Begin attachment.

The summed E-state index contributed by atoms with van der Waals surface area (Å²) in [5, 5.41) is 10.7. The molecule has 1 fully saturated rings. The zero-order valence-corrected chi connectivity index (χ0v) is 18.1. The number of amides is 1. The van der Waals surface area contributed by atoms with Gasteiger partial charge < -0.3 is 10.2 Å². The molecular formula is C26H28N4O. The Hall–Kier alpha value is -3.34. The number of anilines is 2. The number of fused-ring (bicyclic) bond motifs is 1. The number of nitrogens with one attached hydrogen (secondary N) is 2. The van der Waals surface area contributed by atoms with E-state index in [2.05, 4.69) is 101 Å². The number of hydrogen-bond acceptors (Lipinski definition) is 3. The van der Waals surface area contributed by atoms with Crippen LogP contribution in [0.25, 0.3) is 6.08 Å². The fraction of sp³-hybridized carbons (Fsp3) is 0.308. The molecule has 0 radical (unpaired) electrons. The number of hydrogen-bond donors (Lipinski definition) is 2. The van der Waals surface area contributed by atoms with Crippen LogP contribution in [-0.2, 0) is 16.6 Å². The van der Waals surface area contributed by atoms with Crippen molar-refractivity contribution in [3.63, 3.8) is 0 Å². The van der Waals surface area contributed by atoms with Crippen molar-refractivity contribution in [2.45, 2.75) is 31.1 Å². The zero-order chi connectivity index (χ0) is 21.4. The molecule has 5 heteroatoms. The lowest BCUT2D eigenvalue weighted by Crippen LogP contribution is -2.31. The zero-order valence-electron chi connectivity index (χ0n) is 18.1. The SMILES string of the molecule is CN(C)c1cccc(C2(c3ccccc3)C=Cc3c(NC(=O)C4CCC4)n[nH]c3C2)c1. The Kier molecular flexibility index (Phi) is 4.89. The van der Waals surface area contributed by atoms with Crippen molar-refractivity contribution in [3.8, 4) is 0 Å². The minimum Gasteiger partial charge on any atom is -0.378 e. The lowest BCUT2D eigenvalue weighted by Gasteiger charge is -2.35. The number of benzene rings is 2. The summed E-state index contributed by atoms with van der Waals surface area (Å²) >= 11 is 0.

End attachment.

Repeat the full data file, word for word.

The summed E-state index contributed by atoms with van der Waals surface area (Å²) in [5, 5.41) is 10.7. The molecule has 1 fully saturated rings. The zero-order valence-corrected chi connectivity index (χ0v) is 18.1. The number of amides is 1. The van der Waals surface area contributed by atoms with Gasteiger partial charge < -0.3 is 10.2 Å². The molecular formula is C26H28N4O. The Hall–Kier alpha value is -3.34. The number of anilines is 2. The number of fused-ring (bicyclic) bond motifs is 1. The number of nitrogens with one attached hydrogen (secondary N) is 2. The van der Waals surface area contributed by atoms with E-state index in [2.05, 4.69) is 101 Å². The number of hydrogen-bond acceptors (Lipinski definition) is 3. The van der Waals surface area contributed by atoms with Crippen LogP contribution in [0.25, 0.3) is 6.08 Å². The fraction of sp³-hybridized carbons (Fsp3) is 0.308. The molecule has 0 radical (unpaired) electrons. The number of hydrogen-bond donors (Lipinski definition) is 2. The van der Waals surface area contributed by atoms with Crippen LogP contribution in [-0.2, 0) is 16.6 Å². The van der Waals surface area contributed by atoms with Crippen molar-refractivity contribution in [3.63, 3.8) is 0 Å². The van der Waals surface area contributed by atoms with Crippen molar-refractivity contribution in [2.45, 2.75) is 31.1 Å². The zero-order chi connectivity index (χ0) is 21.4. The molecule has 5 heteroatoms. The lowest BCUT2D eigenvalue weighted by Crippen LogP contribution is -2.31. The zero-order valence-electron chi connectivity index (χ0n) is 18.1. The SMILES string of the molecule is CN(C)c1cccc(C2(c3ccccc3)C=Cc3c(NC(=O)C4CCC4)n[nH]c3C2)c1. The Kier molecular flexibility index (Phi) is 4.89. The van der Waals surface area contributed by atoms with Crippen molar-refractivity contribution in [3.8, 4) is 0 Å². The minimum Gasteiger partial charge on any atom is -0.378 e. The lowest BCUT2D eigenvalue weighted by Gasteiger charge is -2.35. The number of benzene rings is 2. The summed E-state index contributed by atoms with van der Waals surface area (Å²) >= 11 is 0.